Nubank, the Brazilian fintech and decacorn well known for its purple credit cards has finished 2019 with 20 million clients, and doesn’t seem to be slowing down anytime soon. Expecting to reach 30 million clients by the end of this year, Nubank seeks to diversify its product portfolio as well as maximize profits of already established services. “It’s a choice. We choose to keep growing,” said Marcelo Kopel, new CFO of the fintech to Valor Econômico newspaper.
Former high-level executive at Itaú, Brazil’s biggest bank, Kopel will bring its 30 years of experience in the financial sector to help Nubank enhance its operations, mostly when it comes to credit. “My mission, being a finance guy who has also knowledge about payments and cards, is to bring experience and help continue on the path of sustainable growth,” he explained to Valor.
Valued at $ 10,4 billion, in its latest funding last year, Nubank raised $400 million – an investment that has been backing the fintech’s growth plans, as well as supporting new top-tier hirings such as Kopel, from Itaú, and Jag Duggal, previously from Facebook. In January, Nubank has also announced the acquisition of the consultancy service Plataformatec.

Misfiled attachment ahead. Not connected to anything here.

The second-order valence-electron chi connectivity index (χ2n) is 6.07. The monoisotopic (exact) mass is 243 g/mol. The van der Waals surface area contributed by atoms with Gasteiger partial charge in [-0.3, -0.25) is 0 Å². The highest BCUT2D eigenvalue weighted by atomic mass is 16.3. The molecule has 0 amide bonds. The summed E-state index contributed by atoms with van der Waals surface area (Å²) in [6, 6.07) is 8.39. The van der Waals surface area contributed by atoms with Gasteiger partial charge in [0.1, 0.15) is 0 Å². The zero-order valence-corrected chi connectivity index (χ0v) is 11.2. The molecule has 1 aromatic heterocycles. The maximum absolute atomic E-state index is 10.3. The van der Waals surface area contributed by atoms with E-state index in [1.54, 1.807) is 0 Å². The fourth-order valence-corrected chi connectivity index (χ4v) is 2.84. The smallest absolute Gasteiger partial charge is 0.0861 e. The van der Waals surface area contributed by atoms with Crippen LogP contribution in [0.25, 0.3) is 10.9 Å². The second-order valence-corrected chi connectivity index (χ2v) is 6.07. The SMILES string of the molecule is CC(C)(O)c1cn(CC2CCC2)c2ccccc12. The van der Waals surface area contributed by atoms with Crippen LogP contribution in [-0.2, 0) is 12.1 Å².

While the company bets on reinvesting profits with cards – an already profitable operation – in customer base growth, the idea is also to diversify into other services. Nubank has been running tests on its corporate account, focused on small entrepreneurs, and other plans also include offering a credit line popular known in the country as “crediário” (installments with interests), the expansion of the personal loan operation launched in 2019, and expanding its investment options offer.
The fintech, however, doesn’t plan to become a bank with a full offer of services. “The approach is from the outside in, offering things according to the customers’ needs”, Kopel explained. “That way we will gain relevance in people’s lives. “There is an audience for various value propositions and various businesses. Large banks will continue to have relevance, perhaps a little less,” he adds.
The first startup to be valued at $ 10 billion in Brazil, Nubank has recently expanded its operations into other Latin American markets, Mexico and Argentina. Regarding an expected IPO, the executive highlights that it is not a short-term project. “At some point, there may be a discussion, but it is not the priority now,” he says.